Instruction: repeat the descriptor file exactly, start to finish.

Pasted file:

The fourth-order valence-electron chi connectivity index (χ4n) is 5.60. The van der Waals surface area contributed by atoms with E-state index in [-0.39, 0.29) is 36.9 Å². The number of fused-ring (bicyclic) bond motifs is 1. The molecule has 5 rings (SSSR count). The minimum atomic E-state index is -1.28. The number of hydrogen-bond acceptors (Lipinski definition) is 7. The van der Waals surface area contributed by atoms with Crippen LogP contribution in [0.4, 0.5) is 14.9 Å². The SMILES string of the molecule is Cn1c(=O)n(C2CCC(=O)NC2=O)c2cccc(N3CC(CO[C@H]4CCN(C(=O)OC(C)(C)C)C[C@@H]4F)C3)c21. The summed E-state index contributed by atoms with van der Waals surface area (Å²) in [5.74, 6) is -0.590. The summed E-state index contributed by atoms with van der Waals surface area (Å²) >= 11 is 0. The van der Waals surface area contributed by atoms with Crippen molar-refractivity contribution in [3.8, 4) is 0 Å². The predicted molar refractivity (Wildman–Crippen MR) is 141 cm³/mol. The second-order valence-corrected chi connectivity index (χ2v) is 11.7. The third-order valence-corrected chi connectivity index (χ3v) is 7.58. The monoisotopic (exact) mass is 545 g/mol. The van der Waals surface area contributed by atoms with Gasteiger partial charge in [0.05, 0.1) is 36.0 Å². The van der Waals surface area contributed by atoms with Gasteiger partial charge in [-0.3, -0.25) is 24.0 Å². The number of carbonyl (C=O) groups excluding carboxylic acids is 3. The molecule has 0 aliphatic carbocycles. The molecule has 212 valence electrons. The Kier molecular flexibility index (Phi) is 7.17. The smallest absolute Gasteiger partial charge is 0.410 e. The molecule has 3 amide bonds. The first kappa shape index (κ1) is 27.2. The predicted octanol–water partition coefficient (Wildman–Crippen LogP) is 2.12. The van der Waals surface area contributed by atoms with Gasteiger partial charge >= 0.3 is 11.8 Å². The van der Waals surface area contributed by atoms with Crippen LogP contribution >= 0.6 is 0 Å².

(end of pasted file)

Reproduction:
The fourth-order valence-electron chi connectivity index (χ4n) is 5.60. The van der Waals surface area contributed by atoms with E-state index in [-0.39, 0.29) is 36.9 Å². The number of fused-ring (bicyclic) bond motifs is 1. The molecule has 5 rings (SSSR count). The minimum atomic E-state index is -1.28. The number of hydrogen-bond acceptors (Lipinski definition) is 7. The van der Waals surface area contributed by atoms with Crippen LogP contribution in [0.4, 0.5) is 14.9 Å². The SMILES string of the molecule is Cn1c(=O)n(C2CCC(=O)NC2=O)c2cccc(N3CC(CO[C@H]4CCN(C(=O)OC(C)(C)C)C[C@@H]4F)C3)c21. The summed E-state index contributed by atoms with van der Waals surface area (Å²) in [5.74, 6) is -0.590. The summed E-state index contributed by atoms with van der Waals surface area (Å²) >= 11 is 0. The van der Waals surface area contributed by atoms with Crippen molar-refractivity contribution in [3.8, 4) is 0 Å². The predicted molar refractivity (Wildman–Crippen MR) is 141 cm³/mol. The second-order valence-corrected chi connectivity index (χ2v) is 11.7. The third-order valence-corrected chi connectivity index (χ3v) is 7.58. The monoisotopic (exact) mass is 545 g/mol. The van der Waals surface area contributed by atoms with Gasteiger partial charge in [0.05, 0.1) is 36.0 Å². The van der Waals surface area contributed by atoms with Gasteiger partial charge in [-0.3, -0.25) is 24.0 Å². The number of carbonyl (C=O) groups excluding carboxylic acids is 3. The molecule has 0 aliphatic carbocycles. The molecule has 212 valence electrons. The Kier molecular flexibility index (Phi) is 7.17. The smallest absolute Gasteiger partial charge is 0.410 e. The molecule has 3 amide bonds. The first kappa shape index (κ1) is 27.2. The predicted octanol–water partition coefficient (Wildman–Crippen LogP) is 2.12. The van der Waals surface area contributed by atoms with Gasteiger partial charge >= 0.3 is 11.8 Å². The van der Waals surface area contributed by atoms with Crippen LogP contribution >= 0.6 is 0 Å².